Georgia Board Has No Plan To View Public Comments on Names-Based HIV Reporting Plan
Georgia's Department of Human Resources, which last month solicited public comments on its proposal to implement a names-based HIV reporting system, has no plans to read the public comments, according to a department spokesperson, the Florida Times-Union reports (Basinger, Florida Times-Union, 10/24). Georgia -- the only state that does not have a system of collecting HIV case data with personal identifiers -- in August announced plans to establish a names-based HIV reporting system. The state has collected the names and addresses of all residents diagnosed with AIDS since the 1980s in order to track the progression of the disease and to verify whether an individual is eligible for state AIDS assistance. The state Division of Public Health said that the current system of tracking HIV cases without personal identifiers, such as a patient's name or a unique identifying code, is not useful because the federal government requires more detailed information when determining state HIV/AIDS funding levels. Under the new system, doctors would be required to report the names of people who test positive for HIV. Test results would remain confidential and only the health department would have access to the names. Thirty-five states use names to track HIV; 13 rely on codes, and New Hampshire allows cases to be reported with or without a name (Kaiser Daily HIV/AIDS Report, 10/1). During the public comment period -- Sept. 17 through Oct. 16 -- the department received 56 responses. However, Jed Nitzberg, spokesperson for the department, which is scheduled to give final approval to the plan in November, confirmed that the department has not requested to see the comments. Nitzberg said, "If the board needed to see the comments or wanted to see them, they could certainly request them. But, frankly, they have not expressed that interest at this point."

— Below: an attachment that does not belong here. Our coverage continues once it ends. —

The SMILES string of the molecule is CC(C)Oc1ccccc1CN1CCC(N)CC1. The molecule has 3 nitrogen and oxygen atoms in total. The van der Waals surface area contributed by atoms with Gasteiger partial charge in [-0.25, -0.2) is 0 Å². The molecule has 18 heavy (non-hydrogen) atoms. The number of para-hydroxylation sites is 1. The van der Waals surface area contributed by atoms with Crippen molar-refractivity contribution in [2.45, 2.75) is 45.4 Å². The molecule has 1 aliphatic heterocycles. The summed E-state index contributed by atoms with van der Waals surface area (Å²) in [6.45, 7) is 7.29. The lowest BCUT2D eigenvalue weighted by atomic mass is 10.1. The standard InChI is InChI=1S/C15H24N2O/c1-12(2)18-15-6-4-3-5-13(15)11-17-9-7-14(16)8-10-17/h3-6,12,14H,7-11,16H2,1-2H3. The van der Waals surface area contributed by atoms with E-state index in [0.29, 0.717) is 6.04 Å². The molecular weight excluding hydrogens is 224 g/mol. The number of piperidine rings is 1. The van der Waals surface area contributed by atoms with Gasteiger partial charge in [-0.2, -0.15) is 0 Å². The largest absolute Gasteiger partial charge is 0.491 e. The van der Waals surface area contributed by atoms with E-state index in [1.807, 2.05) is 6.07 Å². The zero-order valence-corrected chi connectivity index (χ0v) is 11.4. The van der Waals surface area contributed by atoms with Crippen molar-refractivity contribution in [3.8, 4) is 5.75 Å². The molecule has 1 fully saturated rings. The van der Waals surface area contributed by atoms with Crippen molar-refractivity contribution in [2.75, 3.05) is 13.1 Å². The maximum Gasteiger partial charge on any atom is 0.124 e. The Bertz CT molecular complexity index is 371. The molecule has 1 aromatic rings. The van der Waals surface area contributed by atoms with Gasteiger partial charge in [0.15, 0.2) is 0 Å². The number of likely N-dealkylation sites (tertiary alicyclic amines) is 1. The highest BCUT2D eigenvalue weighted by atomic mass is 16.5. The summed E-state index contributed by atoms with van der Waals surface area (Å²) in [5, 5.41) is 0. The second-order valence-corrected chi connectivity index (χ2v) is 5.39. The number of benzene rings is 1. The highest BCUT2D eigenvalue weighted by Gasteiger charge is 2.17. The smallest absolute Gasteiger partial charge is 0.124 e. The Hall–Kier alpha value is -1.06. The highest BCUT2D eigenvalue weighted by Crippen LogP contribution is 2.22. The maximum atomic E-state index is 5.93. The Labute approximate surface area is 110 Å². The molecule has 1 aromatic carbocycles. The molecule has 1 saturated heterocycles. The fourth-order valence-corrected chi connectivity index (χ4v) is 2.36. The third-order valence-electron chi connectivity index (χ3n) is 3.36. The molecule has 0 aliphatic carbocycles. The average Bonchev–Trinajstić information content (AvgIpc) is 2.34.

AIDS advocates said they do not understand why the board would neglect to read the public comments before making a final decision on the proposal, the Times-Union reports. "It's going to affect communities throughout the state of Georgia," Mark Douglas, director of My Brothaz HOME, a health resource facility for people with HIV/AIDS, said, adding that he thinks all of the comments should be made available to the general public. Luke Shouse, the state HIV/AIDS surveillance coordinator who is writing the plan, said that he has read all of the public comments and plans to write a report on them for review by the DHR board. DHR officials said that it is not uncommon for public comments to be summarized by health workers in lieu of providing copies of each letter to the board, according to the Times-Union (Florida Times-Union, 10/24).